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75 years: The British Mandate of Palestine is officially terminated as the state of Israel comes into being

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Authored by Tommy Dolan
Published on 14th May, 2023 3 min read

75 years: The British Mandate of Palestine is officially terminated as the state of Israel comes into being.

On this day (14/05/2023) 75 years ago, the British mandate for Palestine was ended and the independent state of Israel came into being.

The British army occupied Palestine, formerly part of Ottoman Syria, in 1917. The British mandate was granted on 25th April 1920 at the San Remo Conference (at which the term "Palestine" was used to denote the land west of the River Jordan). Nearly three months later (24th July), the mandate was approved by the fledgling League of Nations. 

The spirit and principles of the Balfour Declaration of November 1917, in which the British government declared its support for the establishment of a national home for the Jewish people, were incorporated into the mandate. Britain was likewise duty-bound, under the terms of the mandate, to administer the territory in the best interests of Palestine’s Arab population.

Throughout the era of the mandate, two essentially independent states, Arab and Israeli, emerged. Confrontations between members of the two communities were frequent and violent: following the Wailing Wall riots of 1929 the British government established the Shaw Commission to investigate the conflict; a major Arab revolt in 1936 precipitated a Royal Commission of Inquiry, headed by William Peel. Its conclusion, that the partition of Palestine was necessary, triggered further Arab protests which, in-turn, elicited repressive measures on the part of the British. The British government’s White Paper of 1939 again mooted the idea of a bi-national state in Palestine. Upon the outbreak of the Second World War, Britain more or less shelved the partition solution. With continued instability in the region rendering the mandate unpopular at home and Britain’s post-war retreat from empire gaining pace, the government referred the Palestine question to the United Nations in 1947. A UN Special Commission advocated partition and the British mandate of Palestine was consigned to history in May of 1948.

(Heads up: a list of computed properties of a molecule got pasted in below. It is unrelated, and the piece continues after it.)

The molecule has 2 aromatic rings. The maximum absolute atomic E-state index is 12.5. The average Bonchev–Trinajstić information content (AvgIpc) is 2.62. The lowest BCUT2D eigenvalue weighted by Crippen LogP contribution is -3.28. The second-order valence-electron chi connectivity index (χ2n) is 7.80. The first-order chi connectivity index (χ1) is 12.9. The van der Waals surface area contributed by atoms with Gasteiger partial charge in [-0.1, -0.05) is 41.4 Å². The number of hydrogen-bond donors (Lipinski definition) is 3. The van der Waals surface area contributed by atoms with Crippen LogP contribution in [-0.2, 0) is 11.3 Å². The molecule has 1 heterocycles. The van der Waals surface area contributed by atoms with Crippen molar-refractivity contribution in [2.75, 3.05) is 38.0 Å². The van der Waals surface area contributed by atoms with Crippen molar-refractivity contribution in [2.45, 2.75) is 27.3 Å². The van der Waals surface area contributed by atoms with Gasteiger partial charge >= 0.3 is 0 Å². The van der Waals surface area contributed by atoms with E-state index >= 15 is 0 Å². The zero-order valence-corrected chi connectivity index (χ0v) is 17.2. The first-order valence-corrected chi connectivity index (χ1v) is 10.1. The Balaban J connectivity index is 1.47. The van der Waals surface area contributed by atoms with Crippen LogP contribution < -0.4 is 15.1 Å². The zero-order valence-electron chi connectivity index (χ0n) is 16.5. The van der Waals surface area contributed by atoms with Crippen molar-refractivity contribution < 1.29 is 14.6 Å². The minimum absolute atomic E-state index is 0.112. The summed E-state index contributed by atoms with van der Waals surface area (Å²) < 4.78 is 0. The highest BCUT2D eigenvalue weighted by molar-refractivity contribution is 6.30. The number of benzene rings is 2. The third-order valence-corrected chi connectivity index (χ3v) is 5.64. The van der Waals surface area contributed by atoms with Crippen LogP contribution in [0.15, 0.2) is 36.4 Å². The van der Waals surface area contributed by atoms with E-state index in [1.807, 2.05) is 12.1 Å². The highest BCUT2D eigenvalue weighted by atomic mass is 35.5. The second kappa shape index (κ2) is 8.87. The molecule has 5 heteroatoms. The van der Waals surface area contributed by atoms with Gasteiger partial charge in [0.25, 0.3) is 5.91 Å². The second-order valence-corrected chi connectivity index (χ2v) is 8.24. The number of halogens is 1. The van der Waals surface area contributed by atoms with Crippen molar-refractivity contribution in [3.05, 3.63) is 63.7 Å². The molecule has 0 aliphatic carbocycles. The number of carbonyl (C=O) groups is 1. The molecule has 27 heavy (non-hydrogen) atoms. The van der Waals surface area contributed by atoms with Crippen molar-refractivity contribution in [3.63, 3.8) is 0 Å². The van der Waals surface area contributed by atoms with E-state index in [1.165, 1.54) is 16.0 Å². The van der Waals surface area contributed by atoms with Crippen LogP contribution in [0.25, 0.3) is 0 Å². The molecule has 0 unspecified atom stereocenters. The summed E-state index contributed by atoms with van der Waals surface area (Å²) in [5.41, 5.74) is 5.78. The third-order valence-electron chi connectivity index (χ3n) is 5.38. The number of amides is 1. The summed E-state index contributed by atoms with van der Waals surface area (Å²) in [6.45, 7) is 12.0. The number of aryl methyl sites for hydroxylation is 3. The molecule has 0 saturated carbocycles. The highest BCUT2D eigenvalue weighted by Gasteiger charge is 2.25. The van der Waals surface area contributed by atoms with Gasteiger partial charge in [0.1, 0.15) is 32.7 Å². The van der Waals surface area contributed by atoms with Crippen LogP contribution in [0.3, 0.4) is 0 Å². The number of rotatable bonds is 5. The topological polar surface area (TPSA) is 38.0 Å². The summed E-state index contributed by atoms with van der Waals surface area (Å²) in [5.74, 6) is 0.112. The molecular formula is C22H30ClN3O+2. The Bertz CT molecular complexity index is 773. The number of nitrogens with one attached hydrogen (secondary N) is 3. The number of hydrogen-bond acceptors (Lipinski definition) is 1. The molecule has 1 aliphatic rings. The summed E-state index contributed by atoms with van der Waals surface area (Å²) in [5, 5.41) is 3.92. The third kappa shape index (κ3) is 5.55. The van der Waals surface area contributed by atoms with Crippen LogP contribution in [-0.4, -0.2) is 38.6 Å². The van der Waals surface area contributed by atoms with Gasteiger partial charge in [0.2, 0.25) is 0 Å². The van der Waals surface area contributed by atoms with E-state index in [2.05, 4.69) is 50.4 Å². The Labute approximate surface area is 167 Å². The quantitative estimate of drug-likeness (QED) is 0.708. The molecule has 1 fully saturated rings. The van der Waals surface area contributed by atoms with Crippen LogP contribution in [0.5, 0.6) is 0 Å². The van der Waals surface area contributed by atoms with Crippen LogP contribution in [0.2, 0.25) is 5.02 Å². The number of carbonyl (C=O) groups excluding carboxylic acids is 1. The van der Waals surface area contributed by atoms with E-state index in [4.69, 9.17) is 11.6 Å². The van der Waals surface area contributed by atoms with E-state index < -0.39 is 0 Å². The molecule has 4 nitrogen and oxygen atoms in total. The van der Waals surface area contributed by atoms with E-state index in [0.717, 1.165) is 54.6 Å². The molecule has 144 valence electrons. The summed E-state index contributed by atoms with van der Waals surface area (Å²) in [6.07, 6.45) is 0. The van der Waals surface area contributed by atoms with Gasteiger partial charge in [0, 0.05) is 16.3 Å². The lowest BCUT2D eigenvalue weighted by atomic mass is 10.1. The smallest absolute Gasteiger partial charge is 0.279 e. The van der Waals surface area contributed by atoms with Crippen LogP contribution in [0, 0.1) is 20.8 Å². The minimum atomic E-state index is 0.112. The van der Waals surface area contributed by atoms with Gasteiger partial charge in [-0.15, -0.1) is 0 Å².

British civilians leave Palestine in February 1947The creation of the state of Israel was opposed by Palestinian Arabs backed by Syria, Lebanon, Jordan, and Egypt, leading to the outbreak of the first Arab-Israeli War. Israeli victory was secured by 1949. This conflict caused large-scale displacement of Palestine’s Arab population and resulted in the division of the disputed territory into three parts: the State of Israel, the West Bank, and the Gaza Strip.

A major development in world history, stemming for the collapse of empires in the wake of the First World War and the rise of the concept of national self-determination, the creation of Israel bequeathed the world a challenge. The prospect of forging a peaceful and equitable solution to the Israeli-Palestinian conflict remains elusive.

Authored by Tommy Dolan

Tommy Dolan

Tommy Dolan is Senior Editor at British Online Archives. He gained his PhD in History from the University of Edinburgh in 2016. Between 2019 and 2022 he was a post-doctoral fellow on the Leverhulme-funded project 'Rethinking Civil Society: History, Theory, Critique' at the University of York. He then joined the metadata team at the University of York library. Tommy has published in the Historical Journal, the Journal of the History of European Ideas, and Studia Hibernica. His research focuses on the way in which readings of history have influenced political thought in Ireland, particularly with respect to the architects of the Northern Ireland Peace Process. Tommy is currently also co-editor of Writing the Troubles.

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Notable Days


The British Online Archives Notable Days diary is a platform intended to mark key dates and events throughout the year. The posts draw attention to historical events and figures, as well as recurring cultural traditions and international awareness days, in both religious and secular contexts.

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